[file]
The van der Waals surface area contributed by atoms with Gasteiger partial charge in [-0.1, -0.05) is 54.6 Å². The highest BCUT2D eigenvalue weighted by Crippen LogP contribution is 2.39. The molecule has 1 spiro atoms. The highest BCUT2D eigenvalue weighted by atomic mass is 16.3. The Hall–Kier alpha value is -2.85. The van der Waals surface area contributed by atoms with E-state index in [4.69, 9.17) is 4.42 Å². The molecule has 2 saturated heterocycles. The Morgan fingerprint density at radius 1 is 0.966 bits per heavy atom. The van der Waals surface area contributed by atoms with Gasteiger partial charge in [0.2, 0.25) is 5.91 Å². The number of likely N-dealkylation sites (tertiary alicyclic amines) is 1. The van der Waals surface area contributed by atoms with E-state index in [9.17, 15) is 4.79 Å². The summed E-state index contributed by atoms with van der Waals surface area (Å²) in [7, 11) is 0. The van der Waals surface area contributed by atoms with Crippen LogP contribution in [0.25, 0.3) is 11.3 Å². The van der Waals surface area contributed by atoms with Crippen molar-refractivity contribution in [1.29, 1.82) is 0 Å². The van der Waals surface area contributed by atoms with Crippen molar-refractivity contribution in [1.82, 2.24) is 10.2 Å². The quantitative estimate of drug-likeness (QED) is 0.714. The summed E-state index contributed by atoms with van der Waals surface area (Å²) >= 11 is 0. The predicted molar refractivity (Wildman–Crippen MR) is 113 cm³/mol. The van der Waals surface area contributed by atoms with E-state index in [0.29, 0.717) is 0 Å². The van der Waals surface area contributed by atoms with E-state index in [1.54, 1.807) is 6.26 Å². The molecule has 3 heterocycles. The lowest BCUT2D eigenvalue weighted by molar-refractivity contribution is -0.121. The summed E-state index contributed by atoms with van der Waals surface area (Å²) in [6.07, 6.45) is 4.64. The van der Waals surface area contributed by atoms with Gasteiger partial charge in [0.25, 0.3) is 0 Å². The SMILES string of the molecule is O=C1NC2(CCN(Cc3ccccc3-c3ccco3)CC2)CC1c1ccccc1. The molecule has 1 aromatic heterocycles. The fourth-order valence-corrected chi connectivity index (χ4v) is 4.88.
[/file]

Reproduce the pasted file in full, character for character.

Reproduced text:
The van der Waals surface area contributed by atoms with Gasteiger partial charge in [-0.1, -0.05) is 54.6 Å². The highest BCUT2D eigenvalue weighted by Crippen LogP contribution is 2.39. The molecule has 1 spiro atoms. The highest BCUT2D eigenvalue weighted by atomic mass is 16.3. The Hall–Kier alpha value is -2.85. The van der Waals surface area contributed by atoms with E-state index in [4.69, 9.17) is 4.42 Å². The molecule has 2 saturated heterocycles. The Morgan fingerprint density at radius 1 is 0.966 bits per heavy atom. The van der Waals surface area contributed by atoms with Gasteiger partial charge in [0.2, 0.25) is 5.91 Å². The number of likely N-dealkylation sites (tertiary alicyclic amines) is 1. The van der Waals surface area contributed by atoms with E-state index in [9.17, 15) is 4.79 Å². The summed E-state index contributed by atoms with van der Waals surface area (Å²) in [7, 11) is 0. The van der Waals surface area contributed by atoms with Crippen LogP contribution in [0.25, 0.3) is 11.3 Å². The van der Waals surface area contributed by atoms with Crippen molar-refractivity contribution in [1.29, 1.82) is 0 Å². The van der Waals surface area contributed by atoms with Crippen molar-refractivity contribution in [1.82, 2.24) is 10.2 Å². The quantitative estimate of drug-likeness (QED) is 0.714. The summed E-state index contributed by atoms with van der Waals surface area (Å²) >= 11 is 0. The predicted molar refractivity (Wildman–Crippen MR) is 113 cm³/mol. The van der Waals surface area contributed by atoms with E-state index in [0.29, 0.717) is 0 Å². The van der Waals surface area contributed by atoms with E-state index in [1.54, 1.807) is 6.26 Å². The molecule has 3 heterocycles. The lowest BCUT2D eigenvalue weighted by molar-refractivity contribution is -0.121. The summed E-state index contributed by atoms with van der Waals surface area (Å²) in [6.07, 6.45) is 4.64. The van der Waals surface area contributed by atoms with Gasteiger partial charge in [0.25, 0.3) is 0 Å². The SMILES string of the molecule is O=C1NC2(CCN(Cc3ccccc3-c3ccco3)CC2)CC1c1ccccc1. The molecule has 1 aromatic heterocycles. The fourth-order valence-corrected chi connectivity index (χ4v) is 4.88.